West Texas Intermediate crude advanced the most this year as U.S. orders for durable goods climbed more than forecast in February. WTI’s discount to Brent was the narrowest since July.
Futures climbed to the highest level in five weeks after the Commerce Department said bookings for goods meant to last at least three years rose the most since September. Gains in WTI accelerated after the May contract breached technical resistance at $95.55. The spread between WTI and Brent, Europe’s benchmark, shrank as U.S. refinery demand and North Sea output increased.
“The durable goods number is higher than expected and it shows the U.S. economy is on good footing,” said Tariq Zahir, a New York-based commodity fund manager at Tyche Capital Advisors. “You are continuing to see the Brent-WTI spread contract massively.”
WTI for May delivery climbed $1.53, or 1.6 percent, to $96.34 a barrel on the New York Mercantile Exchange, the biggest rally since Dec. 26 and the highest settlement since Feb. 19. Prices are up 4.9 percent in 2013. The volume of all futures traded was 3.7 percent above the 100-day average for the time of day at 3:35 p.m.
Oil slipped to $96.22 at 4:41 p.m. after the American Petroleum Institute reported that U.S. inventories increased 3.74 million barrels last week to 380.4 million.
Brent for May settlement increased $1.19, or 1.1 percent, to $109.36 a barrel on the London-based ICE Futures Europe exchange. The volume of all futures traded was 24 percent above the 100-day average. Prices have fallen 1.6 percent in 2013. The European benchmark crude’s premium to WTI narrowed to $13.02, the least since July 3 on a settlement basis.
Durable goods orders gained 5.7 percent in February, more than the 3.9 percent forecast by economists surveyed by Bloomberg, Commerce Department data showed.
“The durable goods number is very good,” said Michael Lynch, president of Strategic Energy & Economic Research in Winchester, Massachusetts. “People have turned positive about the U.S. economy, and that brings up WTI more so than Brent.”
The U.S., the world’s biggest oil consuming country, accounted for 21 percent of the world’s oil consumption in 2011, according to BP Plc (BP/)’s Statistical Review of World Energy.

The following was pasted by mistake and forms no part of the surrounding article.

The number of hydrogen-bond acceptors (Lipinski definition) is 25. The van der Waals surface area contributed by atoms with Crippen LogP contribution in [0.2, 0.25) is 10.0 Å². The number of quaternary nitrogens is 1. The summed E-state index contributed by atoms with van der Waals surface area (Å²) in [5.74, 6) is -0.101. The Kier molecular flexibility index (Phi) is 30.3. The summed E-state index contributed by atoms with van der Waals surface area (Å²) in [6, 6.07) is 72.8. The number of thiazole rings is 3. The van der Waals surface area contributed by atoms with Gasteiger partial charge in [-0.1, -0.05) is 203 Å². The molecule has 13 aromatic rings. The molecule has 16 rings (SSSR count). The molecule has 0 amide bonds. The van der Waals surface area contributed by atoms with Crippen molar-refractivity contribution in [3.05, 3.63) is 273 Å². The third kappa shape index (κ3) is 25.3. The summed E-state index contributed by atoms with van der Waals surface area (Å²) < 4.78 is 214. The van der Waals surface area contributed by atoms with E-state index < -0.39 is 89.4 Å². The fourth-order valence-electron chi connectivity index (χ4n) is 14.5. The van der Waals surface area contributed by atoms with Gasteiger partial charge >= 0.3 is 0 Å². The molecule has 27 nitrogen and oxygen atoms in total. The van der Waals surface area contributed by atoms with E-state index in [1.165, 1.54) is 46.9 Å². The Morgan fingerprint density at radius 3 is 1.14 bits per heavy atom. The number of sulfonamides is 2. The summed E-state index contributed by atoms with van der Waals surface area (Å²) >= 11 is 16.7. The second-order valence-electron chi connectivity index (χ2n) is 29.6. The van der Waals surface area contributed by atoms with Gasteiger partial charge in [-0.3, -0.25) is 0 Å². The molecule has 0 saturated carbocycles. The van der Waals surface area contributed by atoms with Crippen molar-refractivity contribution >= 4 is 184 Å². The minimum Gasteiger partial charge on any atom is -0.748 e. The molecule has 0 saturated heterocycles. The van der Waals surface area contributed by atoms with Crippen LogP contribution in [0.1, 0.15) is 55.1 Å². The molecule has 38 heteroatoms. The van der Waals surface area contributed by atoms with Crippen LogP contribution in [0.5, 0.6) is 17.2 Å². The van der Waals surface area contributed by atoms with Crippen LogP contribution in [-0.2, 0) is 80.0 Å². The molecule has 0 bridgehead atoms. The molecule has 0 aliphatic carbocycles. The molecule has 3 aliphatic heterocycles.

U.S. stocks gained, with the Standard & Poor’s 500 Index up as much as 0.8 percent.
“Oil is doing beautifully,” said Jeff Grossman, president of New York-based BRG Brokerage and a Nymex floor trader. “The next real level of resistance is probably around the $97.40 area.”
The May futures settled above $95.55, the 61.8 percent retracement level on a Fibonacci study of the drop from the 2013 high of $99.11 on Feb. 13 to the low of $89.78 on March 4.
“No one wants to be short right now,” said Bill Baruch, a senior market strategist at Iitrader.com in Chicago. “We went over the $95.55 major retracement level.”
Prices also advanced amid forecasts that refineries boosted production to the highest level since Feb. 1 last week, a Bloomberg survey of analysts showed.
U.S. refineries operated at 84 percent of capacity last week, an increase of 0.5 percentage point from the prior period, according to the median of analyst estimates in the survey. Utilization surged 2.5 percentage points to 83.5 percent in the week ended March 15 after falling to 81 percent in the seven days to March 8, the weakest level since February 2011.
Refinery units are often idled for maintenance in February and March as attention shifts away from heating oil and before gasoline consumption rises during the summer months.
Oil inventories probably rose 1.33 million barrels to 384 million last week as domestic production stayed near the most in 21 years and imports rebounded, the survey showed.
Inventories of distillate fuel, a category that includes heating oil and diesel, probably fell 850,000 barrels to 118.9 million, according to the median of responses in the Bloomberg survey. Gasoline stockpiles probably slid 1 million barrels to 221.8 million, the survey predicted.
Brent oil in London lagged WTI’s advance as exports of the 12 main North Sea crude grades will rise by 3.4 percent in April to 1.98 million barrels a day, according to loading programs obtained by Bloomberg.
Implied volatility for at-the-money WTI crude options expiring in May was at 16.3 percent, down from 17.1 percent yesterday. The figures have slipped from 24.7 percent on Feb. 21.
Electronic trading volume on the Nymex was 491,354 contracts as of 4:34 p.m. It totaled 644,014 contracts yesterday, 18 percent above the three-month average. Open interest was 1.67 million contracts.
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